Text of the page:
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VALLEY WEEKEND | JAUNTS

Tour to Offer Glimpse of Popular Filming Sets

The six-mile scenic trek will take hikers past the backdrops for 'MASH,' 'Dr. Quinn,' 'Fantasy Island' and other TV shows and movies.

June 06, 1996|JANE HULSE | SPECIAL TO THE TIMES

If you're a "MASH" fan, you probably remember the opening scene on the TV show when the helicopter carrying wounded soldiers lands on a dusty plateau in the back country of Korea.

It was not really Korea, though. The show was filmed on a rugged stretch in the Santa Monica Mountains, now part of Malibu Creek State Park near Agoura Hills.

Not much remains today of the old "MASH" set, but if you want a glimpse into TV and film history, take a six-mile hike Saturday with a National Park Service ranger.

The four-hour hike begins at Paramount Ranch, a re-created Western town on national park land next to Malibu Creek State Park. To start with, ranger Ted Stout will give hikers a quick tour of the Western set where the television show "Dr. Quinn, Medicine Woman" is still filmed.

Then he will lead the way into Malibu Creek State Park, a 6,600-acre wilderness. This is a park with all kinds of scenic wonders--even redwoods, planted in the early part of the century when the area was a hunting and fishing club.

As you hike the park, you might have the strange feeling that you've seen some of this before, and you probably have.

"The interesting thing about the Santa Monica Mountains is that they served as the backdrop for films and television, from the early days to the present," Stout said.

Malibu Creek State Park is the site of the original 20th Century Fox movie ranch, which buzzed with film activity from 1946 to 1975 when it became a park.

There is little evidence of that today in this pristine spot. A parking lot now covers a cement pond used for the filming of "Tora, Tora, Tora" and the "Poseidon Adventure." The park's many film credits include "Butch Cassidy and the Sundance Kid," "Dr. Doolittle," "Sand Pebbles," "Lost Horizons," "Planet of the Apes," "Fantasy Island" and television's "Swiss Family Robinson."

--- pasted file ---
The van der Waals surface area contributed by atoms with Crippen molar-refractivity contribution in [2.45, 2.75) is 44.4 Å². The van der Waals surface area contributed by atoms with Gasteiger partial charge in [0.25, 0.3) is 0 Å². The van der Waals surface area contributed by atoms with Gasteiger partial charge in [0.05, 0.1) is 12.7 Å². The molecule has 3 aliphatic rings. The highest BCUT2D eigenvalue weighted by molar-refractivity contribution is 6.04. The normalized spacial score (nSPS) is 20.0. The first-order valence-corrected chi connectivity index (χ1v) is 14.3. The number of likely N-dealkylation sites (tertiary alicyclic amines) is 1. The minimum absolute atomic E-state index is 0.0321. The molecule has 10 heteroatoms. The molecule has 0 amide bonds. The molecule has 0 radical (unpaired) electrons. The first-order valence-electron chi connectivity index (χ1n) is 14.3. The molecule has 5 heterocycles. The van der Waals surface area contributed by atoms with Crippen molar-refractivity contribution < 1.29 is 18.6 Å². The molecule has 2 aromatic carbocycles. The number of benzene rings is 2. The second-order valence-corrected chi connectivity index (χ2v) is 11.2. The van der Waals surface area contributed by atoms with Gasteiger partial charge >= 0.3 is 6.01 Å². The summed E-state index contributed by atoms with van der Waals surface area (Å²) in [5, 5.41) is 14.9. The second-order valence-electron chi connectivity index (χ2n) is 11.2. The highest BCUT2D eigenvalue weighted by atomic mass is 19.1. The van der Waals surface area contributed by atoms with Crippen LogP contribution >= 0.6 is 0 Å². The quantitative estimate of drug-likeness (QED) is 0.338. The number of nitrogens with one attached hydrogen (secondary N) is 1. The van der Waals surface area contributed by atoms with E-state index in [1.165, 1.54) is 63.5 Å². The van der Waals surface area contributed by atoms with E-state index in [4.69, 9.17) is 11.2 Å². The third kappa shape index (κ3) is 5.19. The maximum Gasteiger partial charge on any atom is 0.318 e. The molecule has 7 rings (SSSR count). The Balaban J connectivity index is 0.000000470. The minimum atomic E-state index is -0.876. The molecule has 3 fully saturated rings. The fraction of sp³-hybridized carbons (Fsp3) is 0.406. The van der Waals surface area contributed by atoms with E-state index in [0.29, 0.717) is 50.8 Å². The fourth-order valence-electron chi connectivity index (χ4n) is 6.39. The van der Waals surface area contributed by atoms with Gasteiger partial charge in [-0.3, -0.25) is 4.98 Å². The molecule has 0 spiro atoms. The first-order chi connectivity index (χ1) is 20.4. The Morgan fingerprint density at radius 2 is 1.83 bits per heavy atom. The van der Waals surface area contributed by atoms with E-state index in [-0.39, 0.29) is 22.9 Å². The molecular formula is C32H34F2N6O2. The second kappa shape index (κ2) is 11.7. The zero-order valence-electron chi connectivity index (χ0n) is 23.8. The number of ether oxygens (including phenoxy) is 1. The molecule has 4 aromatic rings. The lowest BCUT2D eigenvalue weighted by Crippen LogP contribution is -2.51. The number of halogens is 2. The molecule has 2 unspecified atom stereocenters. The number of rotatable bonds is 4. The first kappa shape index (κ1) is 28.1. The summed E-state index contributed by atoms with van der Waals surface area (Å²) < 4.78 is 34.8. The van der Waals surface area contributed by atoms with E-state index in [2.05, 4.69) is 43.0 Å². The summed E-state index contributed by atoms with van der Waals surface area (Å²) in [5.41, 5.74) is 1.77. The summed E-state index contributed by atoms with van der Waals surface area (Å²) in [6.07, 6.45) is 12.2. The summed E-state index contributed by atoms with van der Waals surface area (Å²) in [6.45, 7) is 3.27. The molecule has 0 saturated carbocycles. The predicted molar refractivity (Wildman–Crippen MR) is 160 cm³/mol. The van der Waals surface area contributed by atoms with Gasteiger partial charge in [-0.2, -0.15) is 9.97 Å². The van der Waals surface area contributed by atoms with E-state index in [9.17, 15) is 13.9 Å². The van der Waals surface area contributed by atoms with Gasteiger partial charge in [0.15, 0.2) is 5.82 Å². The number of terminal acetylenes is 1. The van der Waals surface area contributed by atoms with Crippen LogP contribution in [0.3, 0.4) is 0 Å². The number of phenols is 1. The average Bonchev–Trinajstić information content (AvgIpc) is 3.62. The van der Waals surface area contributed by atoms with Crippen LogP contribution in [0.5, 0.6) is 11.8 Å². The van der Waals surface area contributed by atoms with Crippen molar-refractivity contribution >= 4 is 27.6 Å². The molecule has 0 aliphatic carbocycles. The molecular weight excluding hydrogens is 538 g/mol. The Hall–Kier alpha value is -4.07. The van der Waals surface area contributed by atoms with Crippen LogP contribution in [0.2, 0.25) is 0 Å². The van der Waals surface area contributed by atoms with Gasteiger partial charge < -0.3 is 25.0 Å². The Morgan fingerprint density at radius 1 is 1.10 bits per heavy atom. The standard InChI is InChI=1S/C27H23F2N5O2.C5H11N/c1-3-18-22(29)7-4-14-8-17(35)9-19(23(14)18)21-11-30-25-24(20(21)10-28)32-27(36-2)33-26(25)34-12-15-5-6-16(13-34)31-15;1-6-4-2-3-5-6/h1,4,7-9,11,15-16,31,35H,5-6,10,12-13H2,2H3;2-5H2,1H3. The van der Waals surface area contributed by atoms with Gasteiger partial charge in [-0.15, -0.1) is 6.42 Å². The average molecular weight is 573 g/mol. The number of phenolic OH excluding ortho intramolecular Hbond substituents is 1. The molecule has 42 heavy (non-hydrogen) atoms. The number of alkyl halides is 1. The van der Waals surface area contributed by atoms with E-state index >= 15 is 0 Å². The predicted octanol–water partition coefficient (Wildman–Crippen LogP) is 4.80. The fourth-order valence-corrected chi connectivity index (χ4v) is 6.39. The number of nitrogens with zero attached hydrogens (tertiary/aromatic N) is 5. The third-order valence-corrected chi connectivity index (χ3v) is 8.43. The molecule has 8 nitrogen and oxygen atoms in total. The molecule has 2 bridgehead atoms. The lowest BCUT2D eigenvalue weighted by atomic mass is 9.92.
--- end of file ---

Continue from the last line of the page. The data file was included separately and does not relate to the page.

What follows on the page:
Perhaps the best known of all these was the set for television's "MASH," located about 2.5 miles from the main parking lot near Las Virgenes Road and Mulholland Highway.

You'll see it on the hike, but don't expect much. Not much remains--only a rusted out Jeep and ambulance, apparently left for sentimental reasons. A sign indicates the location, but devoted "MASH" followers should recognize the rugged terrain.

During the "MASH" filming years, the cast and crew drove to the set from the other side of the park. Weather conditions were sometimes extreme--either very hot or very cold. After the park was created, shooting was done by special permission until the final episode in 1983.

According to Stout, there is speculation that the cast and crew buried a time capsule somewhere on the old set, containing memorabilia from the show.

At the Malibu Creek State Park visitor center, you can see photos of the "MASH" set. Depending on your devotion to the series, you can also buy for $1 a simulated dog tag, like the ones worn by the show's actors, that says, "I hiked to the MASH site."

The hiking route will also take you to other historical ground. During the 1950s, former President Ronald Reagan owned a 300-acre ranch in the northwest corner of what is now the park. He never lived at the ranch, called Yearling Row, and instead used it to raise thoroughbred horses.

He owned it when he hosted the TV show "Death Valley Days." After he was elected governor in 1966, he sold it. Not much remains for hikers to see. Although a barn still stands, a small ranch house has since been demolished.

While Malibu Creek State Park shows few signs of its filming history, the Paramount Ranch is alive with it. Shooting for "Dr. Quinn, Medicine Woman" goes on weekdays and the public is welcome to watch. The show's summer hiatus, however, begins July 2.

The Western set with its weathered buildings, quaint chapel and schoolhouse is used primarily for the show, which is about a frontier doctor practicing medicine in early Colorado Springs. But the area has a rich film history.

Paramount Pictures bought 2,700 acres in the Santa Monica Mountains in 1927 that were perfect for filming Westerns: oak groves, grasslands, creeks, canyons. For 20 years, Paramount used it for a variety of movies ranging from "Wells Fargo" to "The Adventures of Marco Polo," set in China.

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In those days, it was five times the size it is now, with eight permanent sets. Stout said the commissary, one of the few original buildings still standing, fed as many as 500 people a day.

After the studio sold the land, it was divided up and sets were torn down. Filming revived there in the 1950s with television Westerns such as "The Cisco Kid" and "Bat Masterson." In 1980 the National Park Services bought the remains of the movie ranch, 436 acres, and revitalized the set, making it a tourist attraction.

DETAILS

* WHAT: Six-mile hike through Paramount Ranch and Malibu Creek State Park.

* WHEN: 8:30 a.m. Saturday.

* WHERE: Meet at Paramount Ranch parking lot, located south of Agoura Hills on Cornell Road in the Santa Monica Mountains National Recreation Area.

* HOW MUCH: Free.

* FYI: Bring water and lunch. Wear sturdy shoes.

* CALL: (818) 597-9192.

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